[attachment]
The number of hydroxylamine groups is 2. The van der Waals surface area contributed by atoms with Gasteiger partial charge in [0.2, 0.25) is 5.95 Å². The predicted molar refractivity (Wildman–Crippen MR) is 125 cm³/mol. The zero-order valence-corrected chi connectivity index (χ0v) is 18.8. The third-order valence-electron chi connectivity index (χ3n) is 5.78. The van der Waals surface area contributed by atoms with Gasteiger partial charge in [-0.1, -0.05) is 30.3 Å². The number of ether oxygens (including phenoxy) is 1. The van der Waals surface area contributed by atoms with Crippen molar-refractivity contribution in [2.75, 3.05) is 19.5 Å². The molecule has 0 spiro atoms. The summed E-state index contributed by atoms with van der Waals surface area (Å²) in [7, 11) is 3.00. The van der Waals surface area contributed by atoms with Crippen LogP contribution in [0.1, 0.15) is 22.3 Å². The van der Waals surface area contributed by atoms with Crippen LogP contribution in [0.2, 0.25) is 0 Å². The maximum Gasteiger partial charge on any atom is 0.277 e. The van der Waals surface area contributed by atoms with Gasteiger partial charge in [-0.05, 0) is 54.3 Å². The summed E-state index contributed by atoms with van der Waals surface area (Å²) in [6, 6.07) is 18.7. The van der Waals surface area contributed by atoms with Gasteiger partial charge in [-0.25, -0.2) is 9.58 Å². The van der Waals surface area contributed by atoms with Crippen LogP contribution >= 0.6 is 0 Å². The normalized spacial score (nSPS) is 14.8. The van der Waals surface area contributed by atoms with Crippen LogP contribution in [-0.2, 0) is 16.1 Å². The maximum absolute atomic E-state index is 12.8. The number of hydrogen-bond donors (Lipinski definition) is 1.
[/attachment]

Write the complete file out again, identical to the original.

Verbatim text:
The number of hydroxylamine groups is 2. The van der Waals surface area contributed by atoms with Gasteiger partial charge in [0.2, 0.25) is 5.95 Å². The predicted molar refractivity (Wildman–Crippen MR) is 125 cm³/mol. The zero-order valence-corrected chi connectivity index (χ0v) is 18.8. The third-order valence-electron chi connectivity index (χ3n) is 5.78. The van der Waals surface area contributed by atoms with Gasteiger partial charge in [-0.1, -0.05) is 30.3 Å². The number of ether oxygens (including phenoxy) is 1. The van der Waals surface area contributed by atoms with Crippen molar-refractivity contribution in [2.75, 3.05) is 19.5 Å². The molecule has 0 spiro atoms. The summed E-state index contributed by atoms with van der Waals surface area (Å²) in [7, 11) is 3.00. The van der Waals surface area contributed by atoms with Crippen LogP contribution in [0.1, 0.15) is 22.3 Å². The van der Waals surface area contributed by atoms with Crippen LogP contribution in [0.2, 0.25) is 0 Å². The maximum Gasteiger partial charge on any atom is 0.277 e. The van der Waals surface area contributed by atoms with Gasteiger partial charge in [-0.05, 0) is 54.3 Å². The summed E-state index contributed by atoms with van der Waals surface area (Å²) in [6, 6.07) is 18.7. The van der Waals surface area contributed by atoms with Gasteiger partial charge in [-0.25, -0.2) is 9.58 Å². The van der Waals surface area contributed by atoms with Crippen LogP contribution >= 0.6 is 0 Å². The normalized spacial score (nSPS) is 14.8. The van der Waals surface area contributed by atoms with Crippen LogP contribution in [-0.2, 0) is 16.1 Å². The maximum absolute atomic E-state index is 12.8. The number of hydrogen-bond donors (Lipinski definition) is 1.